Job Search

Now it’s time we circle back to the original reason you’re reading this article. The question is; what are your plans for after graduation? Have you taken the time to think about it? Well if not, then the time is now. Your undergraduate studies have concluded, finals are over, you’ve walked across the stage and accepted your diploma; there is nothing left to do other than answer that question. The reason you earned your degree was so you could use it, and it’s time to do just that.  The first step to doing that is to get a job. Securing your first job is vital for so many reasons. Becoming financially independent is a major step into adulthood post-graduation. However, before you can independently support yourself, you’ll have to have a job to provide a steady income. Graduating, on any level,  is an amazing achievement for anyone, so congratulations.  But now it’s time to get down to business. When was the last time you updated your resume and cover letter?

 

Additional Education

Maybe after some careful thought and consideration, you’ve decided that diving into the job market isn’t your best option, and that’s okay! Another option available is to further your education. For example, if you just earned your associate’s degree, you could then enroll in a bachelor’s program, and so on. If you loved the classes that you just completed, it might be worth it to get a higher degree. Enrolling in another degree program also makes you eligible to defer your student loans. The paths available to further your education are plentiful so you have many options to choose from.  You can go a traditional route and enter into a program on a campus where you’ll attend classes, or you could go for an online program! Earning a degree online is great for those who work or have busy schedules.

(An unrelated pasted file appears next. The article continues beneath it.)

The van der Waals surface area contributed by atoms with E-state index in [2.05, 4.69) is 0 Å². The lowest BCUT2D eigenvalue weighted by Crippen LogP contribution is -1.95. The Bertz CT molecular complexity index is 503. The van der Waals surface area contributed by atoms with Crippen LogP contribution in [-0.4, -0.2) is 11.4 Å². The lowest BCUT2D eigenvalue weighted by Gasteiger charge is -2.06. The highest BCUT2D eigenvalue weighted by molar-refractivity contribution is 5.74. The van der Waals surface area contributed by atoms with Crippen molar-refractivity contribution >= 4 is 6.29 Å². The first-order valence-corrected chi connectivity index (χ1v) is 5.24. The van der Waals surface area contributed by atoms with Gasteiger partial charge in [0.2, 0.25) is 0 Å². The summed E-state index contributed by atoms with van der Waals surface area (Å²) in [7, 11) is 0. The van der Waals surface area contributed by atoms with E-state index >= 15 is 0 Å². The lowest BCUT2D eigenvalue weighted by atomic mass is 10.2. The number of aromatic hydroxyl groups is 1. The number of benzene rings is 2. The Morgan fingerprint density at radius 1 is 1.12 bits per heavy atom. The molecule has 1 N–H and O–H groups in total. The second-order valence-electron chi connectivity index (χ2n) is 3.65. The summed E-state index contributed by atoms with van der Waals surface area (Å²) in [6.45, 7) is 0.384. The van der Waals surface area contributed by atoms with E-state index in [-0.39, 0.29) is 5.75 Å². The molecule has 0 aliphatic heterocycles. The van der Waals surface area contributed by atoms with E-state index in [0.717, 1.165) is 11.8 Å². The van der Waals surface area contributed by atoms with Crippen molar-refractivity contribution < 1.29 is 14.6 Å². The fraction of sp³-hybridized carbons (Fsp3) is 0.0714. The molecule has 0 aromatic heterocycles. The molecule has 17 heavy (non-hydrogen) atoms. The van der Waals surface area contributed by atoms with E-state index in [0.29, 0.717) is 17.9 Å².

Conclusion

After graduation, you may feel like you’re in limbo, unsure of what to do and that can be a bit scary. If you feel nervous, just remember that there have been millions of people in your place who made it through just fine. Stay level headed and stay open to all options presented to you. Very rarely does anyone come out of college and jump right into their dream job. This is a hectic period for everyone, and your university should have options in place for alumni (because you’ve finally made it, you’re an alum now!). Use the resources around you to learn what your best options are as well as to learn how to manage your money. Stay calm, make a plan, stick to it and everything will fall into place. You got this!

Major Highlight: Criminal Justice

Did you know?

Only approximately 10 percent of all crimes are actually reported to the authorities. Reasons for that include that the crime was not that serious, it is felt that the police can’t do anything about it, or that the victim is worried about not being believed. The judicial response to crime varies greatly from one society to another, even though the crime rates are similar. In Holland, for example, imprisonments account for about 7 percent of all sentences imposed, whereas in the US about 70 percent of sentences involve custody.

Careers with this degree include but are not limited to:

Criminologist, Customs Service, Customs Special Agent, Fraud Investigator, Police Officer, Detective, Parole/Probation Officer, Court Services or Juvenile Case Worker, Federal Agent (CIA, DEA, FBI, US Marshal, Secret Service, etc.)

Job Spotlight: FBI Agents

The career path of an FBI Agent is an interesting one that requires additional training after receipt of a criminal justice degree. FBI agents conduct sensitive investigations for matters such as terrorism, cyber-crime, white-collar crime, civil rights violations, extortion, and other violations of federal statutes. Some of the duties they may perform include: Research, Undercover investigations, Filling out reports, Testifying in federal court.

According to the FBI’s website, there really is no such thing as a “typical day” for an FBI agent. Agents in the field offices could be testifying in federal court one day and executing a search warrant and gathering evidence the next. Over the course of a week, they might meet with a source to gather intelligence on illegal activities; make an arrest; and then, back in the office, talk with their squad members and catch up on paperwork. Some agents also work in specialized areas across the FBI such as training, fingerprinting, lab services, and public affairs; many also serve as supervisors or managers. Special agents are always on call to protect their country and may be transferred at any time, based on the needs of the FBI.